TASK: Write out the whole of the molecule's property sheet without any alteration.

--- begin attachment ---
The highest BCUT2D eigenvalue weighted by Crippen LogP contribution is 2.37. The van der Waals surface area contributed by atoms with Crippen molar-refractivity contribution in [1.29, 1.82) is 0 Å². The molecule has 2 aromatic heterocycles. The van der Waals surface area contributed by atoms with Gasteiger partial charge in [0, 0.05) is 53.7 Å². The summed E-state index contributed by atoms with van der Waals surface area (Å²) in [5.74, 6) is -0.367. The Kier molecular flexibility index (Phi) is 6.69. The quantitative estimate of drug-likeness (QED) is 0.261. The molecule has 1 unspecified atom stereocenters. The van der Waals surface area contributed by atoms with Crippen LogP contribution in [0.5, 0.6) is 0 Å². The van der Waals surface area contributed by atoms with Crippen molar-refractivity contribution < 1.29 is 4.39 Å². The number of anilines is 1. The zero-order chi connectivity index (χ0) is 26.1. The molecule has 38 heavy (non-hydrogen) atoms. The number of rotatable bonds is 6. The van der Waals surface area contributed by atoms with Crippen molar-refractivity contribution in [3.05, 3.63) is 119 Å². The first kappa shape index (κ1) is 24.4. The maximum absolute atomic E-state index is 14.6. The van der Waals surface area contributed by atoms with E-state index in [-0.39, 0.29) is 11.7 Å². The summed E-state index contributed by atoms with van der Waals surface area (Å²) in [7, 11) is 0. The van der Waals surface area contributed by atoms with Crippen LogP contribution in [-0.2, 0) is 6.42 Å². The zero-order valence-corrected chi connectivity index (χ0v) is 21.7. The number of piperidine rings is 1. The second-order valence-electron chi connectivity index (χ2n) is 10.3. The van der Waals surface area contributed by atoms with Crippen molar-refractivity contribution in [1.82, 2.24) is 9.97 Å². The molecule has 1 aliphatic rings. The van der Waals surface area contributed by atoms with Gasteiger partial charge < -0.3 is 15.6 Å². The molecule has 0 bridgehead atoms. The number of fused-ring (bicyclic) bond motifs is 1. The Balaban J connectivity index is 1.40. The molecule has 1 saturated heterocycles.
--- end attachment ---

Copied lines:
The highest BCUT2D eigenvalue weighted by Crippen LogP contribution is 2.37. The van der Waals surface area contributed by atoms with Crippen molar-refractivity contribution in [1.29, 1.82) is 0 Å². The molecule has 2 aromatic heterocycles. The van der Waals surface area contributed by atoms with Gasteiger partial charge in [0, 0.05) is 53.7 Å². The summed E-state index contributed by atoms with van der Waals surface area (Å²) in [5.74, 6) is -0.367. The Kier molecular flexibility index (Phi) is 6.69. The quantitative estimate of drug-likeness (QED) is 0.261. The molecule has 1 unspecified atom stereocenters. The van der Waals surface area contributed by atoms with Crippen LogP contribution in [0.5, 0.6) is 0 Å². The van der Waals surface area contributed by atoms with Crippen molar-refractivity contribution < 1.29 is 4.39 Å². The number of anilines is 1. The zero-order chi connectivity index (χ0) is 26.1. The molecule has 38 heavy (non-hydrogen) atoms. The number of rotatable bonds is 6. The van der Waals surface area contributed by atoms with Crippen molar-refractivity contribution in [3.05, 3.63) is 119 Å². The first kappa shape index (κ1) is 24.4. The maximum absolute atomic E-state index is 14.6. The van der Waals surface area contributed by atoms with E-state index in [-0.39, 0.29) is 11.7 Å². The summed E-state index contributed by atoms with van der Waals surface area (Å²) in [7, 11) is 0. The van der Waals surface area contributed by atoms with Crippen LogP contribution in [-0.2, 0) is 6.42 Å². The zero-order valence-corrected chi connectivity index (χ0v) is 21.7. The number of piperidine rings is 1. The second-order valence-electron chi connectivity index (χ2n) is 10.3. The van der Waals surface area contributed by atoms with Crippen molar-refractivity contribution in [1.82, 2.24) is 9.97 Å². The molecule has 1 aliphatic rings. The van der Waals surface area contributed by atoms with Gasteiger partial charge < -0.3 is 15.6 Å². The molecule has 0 bridgehead atoms. The number of fused-ring (bicyclic) bond motifs is 1. The Balaban J connectivity index is 1.40. The molecule has 1 saturated heterocycles.